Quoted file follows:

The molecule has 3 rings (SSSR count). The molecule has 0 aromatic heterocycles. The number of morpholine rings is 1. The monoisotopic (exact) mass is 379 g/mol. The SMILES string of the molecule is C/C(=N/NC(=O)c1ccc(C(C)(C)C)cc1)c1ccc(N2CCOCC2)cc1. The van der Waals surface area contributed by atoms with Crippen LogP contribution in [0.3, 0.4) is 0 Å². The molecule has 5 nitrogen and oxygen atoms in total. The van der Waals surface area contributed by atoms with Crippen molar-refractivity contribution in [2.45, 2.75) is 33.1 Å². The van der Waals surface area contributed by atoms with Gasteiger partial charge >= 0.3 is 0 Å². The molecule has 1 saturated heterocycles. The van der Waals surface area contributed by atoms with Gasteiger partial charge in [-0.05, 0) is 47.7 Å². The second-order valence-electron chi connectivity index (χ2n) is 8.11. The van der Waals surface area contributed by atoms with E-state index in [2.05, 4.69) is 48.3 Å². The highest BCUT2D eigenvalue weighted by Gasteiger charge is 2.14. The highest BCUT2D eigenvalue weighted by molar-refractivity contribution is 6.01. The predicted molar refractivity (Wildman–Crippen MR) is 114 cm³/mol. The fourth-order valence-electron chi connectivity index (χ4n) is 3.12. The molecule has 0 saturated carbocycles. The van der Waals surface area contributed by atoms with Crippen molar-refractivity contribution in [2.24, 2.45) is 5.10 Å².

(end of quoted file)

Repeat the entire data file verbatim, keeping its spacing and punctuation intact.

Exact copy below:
The molecule has 3 rings (SSSR count). The molecule has 0 aromatic heterocycles. The number of morpholine rings is 1. The monoisotopic (exact) mass is 379 g/mol. The SMILES string of the molecule is C/C(=N/NC(=O)c1ccc(C(C)(C)C)cc1)c1ccc(N2CCOCC2)cc1. The van der Waals surface area contributed by atoms with Crippen LogP contribution in [0.3, 0.4) is 0 Å². The molecule has 5 nitrogen and oxygen atoms in total. The van der Waals surface area contributed by atoms with Crippen molar-refractivity contribution in [2.45, 2.75) is 33.1 Å². The van der Waals surface area contributed by atoms with Gasteiger partial charge >= 0.3 is 0 Å². The molecule has 1 saturated heterocycles. The van der Waals surface area contributed by atoms with Gasteiger partial charge in [-0.05, 0) is 47.7 Å². The second-order valence-electron chi connectivity index (χ2n) is 8.11. The van der Waals surface area contributed by atoms with E-state index in [2.05, 4.69) is 48.3 Å². The highest BCUT2D eigenvalue weighted by Gasteiger charge is 2.14. The highest BCUT2D eigenvalue weighted by molar-refractivity contribution is 6.01. The predicted molar refractivity (Wildman–Crippen MR) is 114 cm³/mol. The fourth-order valence-electron chi connectivity index (χ4n) is 3.12. The molecule has 0 saturated carbocycles. The van der Waals surface area contributed by atoms with Crippen molar-refractivity contribution in [2.24, 2.45) is 5.10 Å².